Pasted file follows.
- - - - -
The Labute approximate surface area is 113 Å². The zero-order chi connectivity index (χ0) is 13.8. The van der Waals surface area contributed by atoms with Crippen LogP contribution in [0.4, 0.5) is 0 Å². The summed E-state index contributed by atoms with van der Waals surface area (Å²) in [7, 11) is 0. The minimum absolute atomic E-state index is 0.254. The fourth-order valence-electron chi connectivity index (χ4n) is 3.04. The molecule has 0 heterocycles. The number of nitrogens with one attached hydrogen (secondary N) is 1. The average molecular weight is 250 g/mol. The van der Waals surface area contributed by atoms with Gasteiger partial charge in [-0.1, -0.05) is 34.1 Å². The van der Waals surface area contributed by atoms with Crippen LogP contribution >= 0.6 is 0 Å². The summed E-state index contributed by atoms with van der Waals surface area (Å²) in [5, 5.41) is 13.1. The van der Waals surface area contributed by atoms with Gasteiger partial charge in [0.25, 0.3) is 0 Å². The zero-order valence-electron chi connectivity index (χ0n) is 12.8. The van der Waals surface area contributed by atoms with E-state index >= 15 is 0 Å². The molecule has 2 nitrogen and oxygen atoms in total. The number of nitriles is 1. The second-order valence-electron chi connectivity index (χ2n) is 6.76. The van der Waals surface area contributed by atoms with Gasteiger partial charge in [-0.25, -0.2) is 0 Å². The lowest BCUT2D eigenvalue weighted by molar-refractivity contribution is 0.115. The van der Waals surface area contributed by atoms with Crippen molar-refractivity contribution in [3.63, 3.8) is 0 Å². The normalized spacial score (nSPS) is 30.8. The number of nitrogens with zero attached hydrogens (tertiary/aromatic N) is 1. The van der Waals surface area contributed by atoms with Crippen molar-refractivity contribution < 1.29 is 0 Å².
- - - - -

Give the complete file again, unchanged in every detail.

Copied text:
The Labute approximate surface area is 113 Å². The zero-order chi connectivity index (χ0) is 13.8. The van der Waals surface area contributed by atoms with Crippen LogP contribution in [0.4, 0.5) is 0 Å². The summed E-state index contributed by atoms with van der Waals surface area (Å²) in [7, 11) is 0. The minimum absolute atomic E-state index is 0.254. The fourth-order valence-electron chi connectivity index (χ4n) is 3.04. The molecule has 0 heterocycles. The number of nitrogens with one attached hydrogen (secondary N) is 1. The average molecular weight is 250 g/mol. The van der Waals surface area contributed by atoms with Gasteiger partial charge in [-0.1, -0.05) is 34.1 Å². The van der Waals surface area contributed by atoms with Crippen LogP contribution >= 0.6 is 0 Å². The summed E-state index contributed by atoms with van der Waals surface area (Å²) in [5, 5.41) is 13.1. The van der Waals surface area contributed by atoms with Gasteiger partial charge in [0.25, 0.3) is 0 Å². The zero-order valence-electron chi connectivity index (χ0n) is 12.8. The van der Waals surface area contributed by atoms with E-state index >= 15 is 0 Å². The molecule has 2 nitrogen and oxygen atoms in total. The number of nitriles is 1. The second-order valence-electron chi connectivity index (χ2n) is 6.76. The van der Waals surface area contributed by atoms with Gasteiger partial charge in [-0.25, -0.2) is 0 Å². The lowest BCUT2D eigenvalue weighted by molar-refractivity contribution is 0.115. The van der Waals surface area contributed by atoms with Crippen molar-refractivity contribution in [3.63, 3.8) is 0 Å². The normalized spacial score (nSPS) is 30.8. The number of nitrogens with zero attached hydrogens (tertiary/aromatic N) is 1. The van der Waals surface area contributed by atoms with Crippen molar-refractivity contribution < 1.29 is 0 Å².